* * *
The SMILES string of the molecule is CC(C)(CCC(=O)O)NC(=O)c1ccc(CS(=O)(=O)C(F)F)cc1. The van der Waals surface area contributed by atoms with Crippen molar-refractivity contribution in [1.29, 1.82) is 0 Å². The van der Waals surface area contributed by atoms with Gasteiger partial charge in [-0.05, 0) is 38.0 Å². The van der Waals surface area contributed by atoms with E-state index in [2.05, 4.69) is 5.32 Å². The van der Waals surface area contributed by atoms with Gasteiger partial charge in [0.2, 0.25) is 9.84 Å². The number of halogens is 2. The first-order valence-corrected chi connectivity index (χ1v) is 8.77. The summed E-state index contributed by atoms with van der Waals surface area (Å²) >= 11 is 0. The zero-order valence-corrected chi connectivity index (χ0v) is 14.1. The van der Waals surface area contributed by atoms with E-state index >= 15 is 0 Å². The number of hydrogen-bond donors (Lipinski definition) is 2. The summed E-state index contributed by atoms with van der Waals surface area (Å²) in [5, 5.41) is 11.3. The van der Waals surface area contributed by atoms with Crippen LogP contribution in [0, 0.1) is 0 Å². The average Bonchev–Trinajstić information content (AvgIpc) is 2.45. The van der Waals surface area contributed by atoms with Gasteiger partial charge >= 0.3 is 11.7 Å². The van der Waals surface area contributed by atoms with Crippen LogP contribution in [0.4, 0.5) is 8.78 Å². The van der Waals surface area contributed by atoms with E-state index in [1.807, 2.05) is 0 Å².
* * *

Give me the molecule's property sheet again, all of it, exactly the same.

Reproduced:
The SMILES string of the molecule is CC(C)(CCC(=O)O)NC(=O)c1ccc(CS(=O)(=O)C(F)F)cc1. The van der Waals surface area contributed by atoms with Crippen molar-refractivity contribution in [1.29, 1.82) is 0 Å². The van der Waals surface area contributed by atoms with Gasteiger partial charge in [-0.05, 0) is 38.0 Å². The van der Waals surface area contributed by atoms with E-state index in [2.05, 4.69) is 5.32 Å². The van der Waals surface area contributed by atoms with Gasteiger partial charge in [0.2, 0.25) is 9.84 Å². The number of halogens is 2. The first-order valence-corrected chi connectivity index (χ1v) is 8.77. The summed E-state index contributed by atoms with van der Waals surface area (Å²) >= 11 is 0. The zero-order valence-corrected chi connectivity index (χ0v) is 14.1. The van der Waals surface area contributed by atoms with E-state index >= 15 is 0 Å². The number of hydrogen-bond donors (Lipinski definition) is 2. The summed E-state index contributed by atoms with van der Waals surface area (Å²) in [5, 5.41) is 11.3. The van der Waals surface area contributed by atoms with Crippen LogP contribution in [0, 0.1) is 0 Å². The average Bonchev–Trinajstić information content (AvgIpc) is 2.45. The van der Waals surface area contributed by atoms with Gasteiger partial charge >= 0.3 is 11.7 Å². The van der Waals surface area contributed by atoms with Crippen LogP contribution in [0.4, 0.5) is 8.78 Å². The van der Waals surface area contributed by atoms with E-state index in [1.807, 2.05) is 0 Å².